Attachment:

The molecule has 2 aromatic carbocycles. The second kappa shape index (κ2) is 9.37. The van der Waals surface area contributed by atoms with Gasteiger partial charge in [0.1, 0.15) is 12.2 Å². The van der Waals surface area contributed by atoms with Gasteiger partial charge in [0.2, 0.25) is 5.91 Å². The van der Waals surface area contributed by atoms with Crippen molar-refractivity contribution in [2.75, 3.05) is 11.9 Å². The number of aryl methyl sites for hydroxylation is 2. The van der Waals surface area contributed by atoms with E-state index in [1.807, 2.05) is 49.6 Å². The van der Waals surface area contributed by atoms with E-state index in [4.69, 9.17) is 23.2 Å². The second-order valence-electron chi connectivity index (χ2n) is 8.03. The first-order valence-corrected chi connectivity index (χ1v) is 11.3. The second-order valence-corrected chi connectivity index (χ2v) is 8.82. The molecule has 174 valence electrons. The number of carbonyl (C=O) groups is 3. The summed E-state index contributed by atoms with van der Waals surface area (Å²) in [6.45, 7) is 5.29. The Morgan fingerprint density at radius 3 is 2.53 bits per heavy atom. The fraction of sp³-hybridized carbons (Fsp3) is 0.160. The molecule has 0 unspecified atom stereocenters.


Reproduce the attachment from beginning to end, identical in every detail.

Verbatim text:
The molecule has 2 aromatic carbocycles. The second kappa shape index (κ2) is 9.37. The van der Waals surface area contributed by atoms with Gasteiger partial charge in [0.1, 0.15) is 12.2 Å². The van der Waals surface area contributed by atoms with Gasteiger partial charge in [0.2, 0.25) is 5.91 Å². The van der Waals surface area contributed by atoms with Crippen molar-refractivity contribution in [2.75, 3.05) is 11.9 Å². The number of aryl methyl sites for hydroxylation is 2. The van der Waals surface area contributed by atoms with E-state index in [1.807, 2.05) is 49.6 Å². The van der Waals surface area contributed by atoms with E-state index in [4.69, 9.17) is 23.2 Å². The second-order valence-electron chi connectivity index (χ2n) is 8.03. The first-order valence-corrected chi connectivity index (χ1v) is 11.3. The second-order valence-corrected chi connectivity index (χ2v) is 8.82. The molecule has 174 valence electrons. The number of carbonyl (C=O) groups is 3. The summed E-state index contributed by atoms with van der Waals surface area (Å²) in [6.45, 7) is 5.29. The Morgan fingerprint density at radius 3 is 2.53 bits per heavy atom. The fraction of sp³-hybridized carbons (Fsp3) is 0.160. The molecule has 0 unspecified atom stereocenters.